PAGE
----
But, as you know, even original D&D had some skill resolution mechanics, for eample searching for secret doors.
Two great ideas I take away from Ian's post:
Characters have a chance of noticing secret doors without searching
Much the way we just roll when characters walk over a pit trap, we roll as they pass a secret door to see if they notice a breeze etc. Ian suggests this for just the front row of the marching order, and I suppose I understand the distinction (everyone behind is distracted etc.) but it seems too fiddly for little gain to me.
One cool effect of this method is that players may be more likely to stumble upon secret doors without having to search every section of wall (boring). And yet you can still have some mystery if, as Ian suggests, you make noticing a secret door not neccesarily mean you know how to open it.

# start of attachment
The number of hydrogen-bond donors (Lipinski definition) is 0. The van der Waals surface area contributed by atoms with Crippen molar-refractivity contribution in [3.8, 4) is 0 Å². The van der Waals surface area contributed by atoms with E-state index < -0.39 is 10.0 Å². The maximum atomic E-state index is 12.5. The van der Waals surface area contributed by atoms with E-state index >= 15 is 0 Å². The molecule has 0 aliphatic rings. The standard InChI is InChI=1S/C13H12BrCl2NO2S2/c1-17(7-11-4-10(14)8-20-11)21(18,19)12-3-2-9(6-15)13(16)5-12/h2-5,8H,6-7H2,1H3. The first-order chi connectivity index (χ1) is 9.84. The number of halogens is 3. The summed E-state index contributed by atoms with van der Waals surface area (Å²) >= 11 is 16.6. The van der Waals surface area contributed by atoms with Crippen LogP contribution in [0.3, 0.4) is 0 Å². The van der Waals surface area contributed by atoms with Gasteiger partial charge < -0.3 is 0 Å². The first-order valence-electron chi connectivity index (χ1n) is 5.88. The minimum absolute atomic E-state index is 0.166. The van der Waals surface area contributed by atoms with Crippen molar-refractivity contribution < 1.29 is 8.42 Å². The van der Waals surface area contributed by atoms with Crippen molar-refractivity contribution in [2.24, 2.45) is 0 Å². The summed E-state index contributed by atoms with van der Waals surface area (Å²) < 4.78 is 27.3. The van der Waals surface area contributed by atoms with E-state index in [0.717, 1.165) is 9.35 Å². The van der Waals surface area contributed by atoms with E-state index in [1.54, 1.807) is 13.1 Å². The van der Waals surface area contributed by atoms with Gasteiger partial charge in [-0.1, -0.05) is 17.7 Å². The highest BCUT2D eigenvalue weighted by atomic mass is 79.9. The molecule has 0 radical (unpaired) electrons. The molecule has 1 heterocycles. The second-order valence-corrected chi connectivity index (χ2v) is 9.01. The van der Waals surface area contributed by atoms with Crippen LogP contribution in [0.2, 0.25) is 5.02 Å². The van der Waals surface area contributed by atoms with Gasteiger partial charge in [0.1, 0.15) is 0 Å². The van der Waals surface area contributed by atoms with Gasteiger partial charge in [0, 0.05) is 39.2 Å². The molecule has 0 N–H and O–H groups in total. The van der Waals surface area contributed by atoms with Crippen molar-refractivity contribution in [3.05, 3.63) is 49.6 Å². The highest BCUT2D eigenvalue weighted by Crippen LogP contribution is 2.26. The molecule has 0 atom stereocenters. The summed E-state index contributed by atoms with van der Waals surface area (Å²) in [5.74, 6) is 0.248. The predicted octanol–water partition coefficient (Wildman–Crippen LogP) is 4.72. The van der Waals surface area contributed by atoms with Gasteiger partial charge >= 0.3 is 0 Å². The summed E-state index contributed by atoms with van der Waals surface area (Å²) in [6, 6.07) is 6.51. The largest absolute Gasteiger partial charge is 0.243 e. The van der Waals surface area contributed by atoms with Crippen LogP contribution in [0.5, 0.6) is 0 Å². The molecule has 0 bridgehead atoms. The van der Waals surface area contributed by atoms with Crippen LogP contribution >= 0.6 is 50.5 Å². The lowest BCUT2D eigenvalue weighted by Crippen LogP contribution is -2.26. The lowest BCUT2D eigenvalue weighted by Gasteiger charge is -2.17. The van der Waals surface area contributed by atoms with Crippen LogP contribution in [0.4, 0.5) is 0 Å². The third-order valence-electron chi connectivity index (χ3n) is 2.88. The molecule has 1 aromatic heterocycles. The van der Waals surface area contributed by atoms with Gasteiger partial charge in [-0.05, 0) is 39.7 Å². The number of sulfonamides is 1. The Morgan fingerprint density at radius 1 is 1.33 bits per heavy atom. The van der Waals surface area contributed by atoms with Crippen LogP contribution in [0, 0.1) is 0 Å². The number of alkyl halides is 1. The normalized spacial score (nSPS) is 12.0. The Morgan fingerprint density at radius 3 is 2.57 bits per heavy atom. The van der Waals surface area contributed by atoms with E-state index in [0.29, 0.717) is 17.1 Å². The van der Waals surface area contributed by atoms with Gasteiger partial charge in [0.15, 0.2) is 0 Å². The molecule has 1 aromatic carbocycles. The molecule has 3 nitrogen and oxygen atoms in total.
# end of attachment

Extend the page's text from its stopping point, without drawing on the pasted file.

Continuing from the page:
Make simple skills a dice pool
So, if you are looking for traps/secret doors 6 means success (I roll high), normal characters roll 1d6, Elves roll 2d6, Dwarves roll 2d6 if it involves stonework.
Thieves start out with 2d6 and could get another d6 every three levels.
This could be applied to surprise as well with rangers, for instance, getting more dice as they climb in level.
Instead of increasing the numbers that indicate success you increase the number of dice that might yield success. So, I'm not a math guy but here is what the probabilities seem to work out to:
- roll a 6 on d6= 16.67%
- roll a 5 or 6 on d6= 33.33%
- roll a 6 on 2d6=27.77%
- roll a 6 on 3d6=34.72%